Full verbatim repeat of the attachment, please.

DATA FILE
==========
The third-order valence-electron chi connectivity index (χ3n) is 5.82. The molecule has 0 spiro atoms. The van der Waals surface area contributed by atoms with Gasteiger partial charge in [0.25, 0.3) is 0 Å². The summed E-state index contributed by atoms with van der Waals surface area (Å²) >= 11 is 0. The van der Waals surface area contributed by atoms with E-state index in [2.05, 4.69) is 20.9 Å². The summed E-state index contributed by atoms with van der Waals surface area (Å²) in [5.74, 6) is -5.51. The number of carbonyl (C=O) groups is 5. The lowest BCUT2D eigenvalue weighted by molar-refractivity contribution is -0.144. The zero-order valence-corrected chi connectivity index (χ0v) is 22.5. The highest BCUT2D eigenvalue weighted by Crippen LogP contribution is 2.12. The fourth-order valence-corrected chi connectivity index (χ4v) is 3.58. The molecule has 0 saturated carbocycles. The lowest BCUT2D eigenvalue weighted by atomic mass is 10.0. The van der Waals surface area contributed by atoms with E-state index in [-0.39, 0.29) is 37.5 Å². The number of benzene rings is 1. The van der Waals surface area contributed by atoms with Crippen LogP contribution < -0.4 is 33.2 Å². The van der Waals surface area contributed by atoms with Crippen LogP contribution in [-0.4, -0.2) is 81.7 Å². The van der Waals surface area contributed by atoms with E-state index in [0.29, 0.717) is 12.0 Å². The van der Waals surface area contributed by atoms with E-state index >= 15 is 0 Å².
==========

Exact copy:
The third-order valence-electron chi connectivity index (χ3n) is 5.82. The molecule has 0 spiro atoms. The van der Waals surface area contributed by atoms with Gasteiger partial charge in [0.25, 0.3) is 0 Å². The summed E-state index contributed by atoms with van der Waals surface area (Å²) >= 11 is 0. The van der Waals surface area contributed by atoms with E-state index in [2.05, 4.69) is 20.9 Å². The summed E-state index contributed by atoms with van der Waals surface area (Å²) in [5.74, 6) is -5.51. The number of carbonyl (C=O) groups is 5. The lowest BCUT2D eigenvalue weighted by molar-refractivity contribution is -0.144. The zero-order valence-corrected chi connectivity index (χ0v) is 22.5. The highest BCUT2D eigenvalue weighted by Crippen LogP contribution is 2.12. The fourth-order valence-corrected chi connectivity index (χ4v) is 3.58. The molecule has 0 saturated carbocycles. The lowest BCUT2D eigenvalue weighted by atomic mass is 10.0. The van der Waals surface area contributed by atoms with E-state index in [-0.39, 0.29) is 37.5 Å². The number of benzene rings is 1. The van der Waals surface area contributed by atoms with Crippen LogP contribution < -0.4 is 33.2 Å². The van der Waals surface area contributed by atoms with Crippen LogP contribution in [-0.4, -0.2) is 81.7 Å². The van der Waals surface area contributed by atoms with E-state index in [0.29, 0.717) is 12.0 Å². The van der Waals surface area contributed by atoms with E-state index >= 15 is 0 Å².